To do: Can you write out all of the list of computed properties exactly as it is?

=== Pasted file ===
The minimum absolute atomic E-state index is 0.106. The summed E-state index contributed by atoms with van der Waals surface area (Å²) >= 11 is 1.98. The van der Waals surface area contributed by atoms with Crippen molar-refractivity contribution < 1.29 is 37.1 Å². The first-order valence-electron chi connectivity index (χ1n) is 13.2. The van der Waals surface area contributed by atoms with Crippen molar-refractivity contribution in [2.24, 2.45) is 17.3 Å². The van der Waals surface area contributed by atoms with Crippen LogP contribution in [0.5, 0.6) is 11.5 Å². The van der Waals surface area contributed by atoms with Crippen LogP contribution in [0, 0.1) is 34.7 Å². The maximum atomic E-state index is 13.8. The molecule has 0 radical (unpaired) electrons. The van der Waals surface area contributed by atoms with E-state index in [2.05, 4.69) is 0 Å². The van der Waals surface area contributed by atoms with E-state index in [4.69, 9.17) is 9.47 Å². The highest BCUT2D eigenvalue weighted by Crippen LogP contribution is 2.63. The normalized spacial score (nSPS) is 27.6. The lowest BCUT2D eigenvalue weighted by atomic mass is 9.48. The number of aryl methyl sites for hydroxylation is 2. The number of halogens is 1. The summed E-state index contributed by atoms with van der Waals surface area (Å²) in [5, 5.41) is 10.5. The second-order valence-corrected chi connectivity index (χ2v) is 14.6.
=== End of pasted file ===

The minimum absolute atomic E-state index is 0.106. The summed E-state index contributed by atoms with van der Waals surface area (Å²) >= 11 is 1.98. The van der Waals surface area contributed by atoms with Crippen molar-refractivity contribution < 1.29 is 37.1 Å². The first-order valence-electron chi connectivity index (χ1n) is 13.2. The van der Waals surface area contributed by atoms with Crippen molar-refractivity contribution in [2.24, 2.45) is 17.3 Å². The van der Waals surface area contributed by atoms with Crippen LogP contribution in [0.5, 0.6) is 11.5 Å². The van der Waals surface area contributed by atoms with Crippen LogP contribution in [0, 0.1) is 34.7 Å². The maximum atomic E-state index is 13.8. The molecule has 0 radical (unpaired) electrons. The van der Waals surface area contributed by atoms with E-state index in [2.05, 4.69) is 0 Å². The van der Waals surface area contributed by atoms with E-state index in [4.69, 9.17) is 9.47 Å². The highest BCUT2D eigenvalue weighted by Crippen LogP contribution is 2.63. The normalized spacial score (nSPS) is 27.6. The lowest BCUT2D eigenvalue weighted by atomic mass is 9.48. The number of aryl methyl sites for hydroxylation is 2. The number of halogens is 1. The summed E-state index contributed by atoms with van der Waals surface area (Å²) in [5, 5.41) is 10.5. The second-order valence-corrected chi connectivity index (χ2v) is 14.6.